Electric scooter riders in Echuca and Moama have been warned by police after riders arrested by authorities last week claimed they were unaware riding scooters on public roads or trails was illegal.
Police will make a concerted effort to fix the problem, saying e-scooter riders were “wrong” to think they could ride the scooters the same way they do bikes.
No fines were issued by Echuca Police, but after an incident in Melbourne involving a driver who tried to run over four e-scooter riders, the issue made national headlines.
The police are aware that e-scooter riders are breaking the law in Echuca and will no longer accept ignorance of the rules as an excuse.
Victoria is involved in an e-scooter trial program, allowing people to rent e-scooters and ride them on cycle lanes, shared paths and low-speed roads (up to 50 km/h).
The trial of the e-scooter is taking place in the City of Melbourne, the City of Yarra, the City of Port Phillip and the City of Ballarat, the latter being the only regional council involved in the trial.
During the trial, private electric scooters will continue to be prohibited on public roads and road-related areas.
The St Kilda Rd incident involving four scooter riders and a vehicle resulted in no injuries, but two of the scooters were knocked over by the vehicle.
Several rules apply to the use of electric scooters, which are available for rental in several other states through various commercial companies.
The minimum age to ride an e-scooter in the trial is 18 and although people don’t need a license any violation can result in that license being revoked or suspended.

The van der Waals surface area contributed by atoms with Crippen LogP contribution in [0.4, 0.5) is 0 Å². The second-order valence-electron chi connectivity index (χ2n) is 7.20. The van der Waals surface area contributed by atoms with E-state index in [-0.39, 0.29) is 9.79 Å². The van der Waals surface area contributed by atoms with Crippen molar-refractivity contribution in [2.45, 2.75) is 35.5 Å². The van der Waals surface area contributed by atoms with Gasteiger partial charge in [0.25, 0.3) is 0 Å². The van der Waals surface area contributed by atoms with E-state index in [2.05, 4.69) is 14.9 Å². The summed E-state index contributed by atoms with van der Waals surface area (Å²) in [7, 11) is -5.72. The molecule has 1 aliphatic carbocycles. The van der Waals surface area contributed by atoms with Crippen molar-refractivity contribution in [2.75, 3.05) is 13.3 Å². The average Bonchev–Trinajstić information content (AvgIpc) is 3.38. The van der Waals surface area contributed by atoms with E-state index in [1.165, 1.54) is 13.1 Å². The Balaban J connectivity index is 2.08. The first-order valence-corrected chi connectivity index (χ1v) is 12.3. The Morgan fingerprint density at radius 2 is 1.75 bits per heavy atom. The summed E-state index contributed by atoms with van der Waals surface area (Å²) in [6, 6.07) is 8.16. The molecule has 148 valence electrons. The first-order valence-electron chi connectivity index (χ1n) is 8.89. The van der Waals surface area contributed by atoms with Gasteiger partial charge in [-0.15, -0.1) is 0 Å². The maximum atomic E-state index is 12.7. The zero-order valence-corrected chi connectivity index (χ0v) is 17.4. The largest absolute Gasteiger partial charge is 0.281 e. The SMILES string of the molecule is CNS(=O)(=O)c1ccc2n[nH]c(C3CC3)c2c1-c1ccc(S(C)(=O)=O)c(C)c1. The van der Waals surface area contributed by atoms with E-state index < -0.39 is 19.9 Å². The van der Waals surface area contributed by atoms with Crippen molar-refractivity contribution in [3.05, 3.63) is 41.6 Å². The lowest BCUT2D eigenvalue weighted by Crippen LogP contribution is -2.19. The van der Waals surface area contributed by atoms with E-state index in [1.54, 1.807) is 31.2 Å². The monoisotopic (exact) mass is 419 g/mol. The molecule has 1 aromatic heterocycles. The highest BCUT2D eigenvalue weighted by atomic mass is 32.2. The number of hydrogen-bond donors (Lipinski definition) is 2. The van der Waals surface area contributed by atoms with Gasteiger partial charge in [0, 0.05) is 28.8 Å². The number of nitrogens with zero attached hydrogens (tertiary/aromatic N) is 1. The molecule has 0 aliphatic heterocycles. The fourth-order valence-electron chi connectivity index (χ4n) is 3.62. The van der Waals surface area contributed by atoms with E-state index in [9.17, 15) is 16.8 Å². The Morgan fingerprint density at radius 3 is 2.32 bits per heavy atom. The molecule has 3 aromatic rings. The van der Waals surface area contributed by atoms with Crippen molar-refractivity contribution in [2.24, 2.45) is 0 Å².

This includes a learner’s license, with drink or drug driving restrictions also applying to e-scooters.
The fine for riding an electric scooter in an area other than participating local government areas is $182, the same amount applied to someone riding a high-powered electric scooter that is not part of an electronic program exploited for commercial purposes.
Other fines relate to driving an electric scooter on a footpath, driving over 50 km/h or driving in a pattern other than single file.
There is also a fine for having more than one person on a scooter.
There are fines of $227 for traveling over 20 km/h on a scooter and consuming intoxicating alcohol while riding an e-scooter.
Giant Bicycles Echuca manager Nick McNair said his store does not stock electric scooters, but he can understand the confusion over the legality of riding the popular battery-powered scooters on the roads.
“We regularly have people coming in asking questions about them, but we don’t store any of them,” McNair said.
“I wasn’t sure, but I felt like it wasn’t legal to ride them on public roads or trails.
“They’re more of an online thing.”
He said his company is not looking to get involved in the sale of electric scooters.
“They all look like a nightmare to fix and it’s not really the crowd we’re looking to attract,” he said.
Mr McNair said he saw “a lot of people getting around on electric scooters” in Echuca.
“They are everywhere on weekends. Probably for about six months,” he said.
“All you have to do is sit on High St to see how many there are.”
Echuca Police Sergeant Paul Nicholl speaks with Riv Herald reporter Adair Winder on the police response to the electric scooter problem on page 3 today.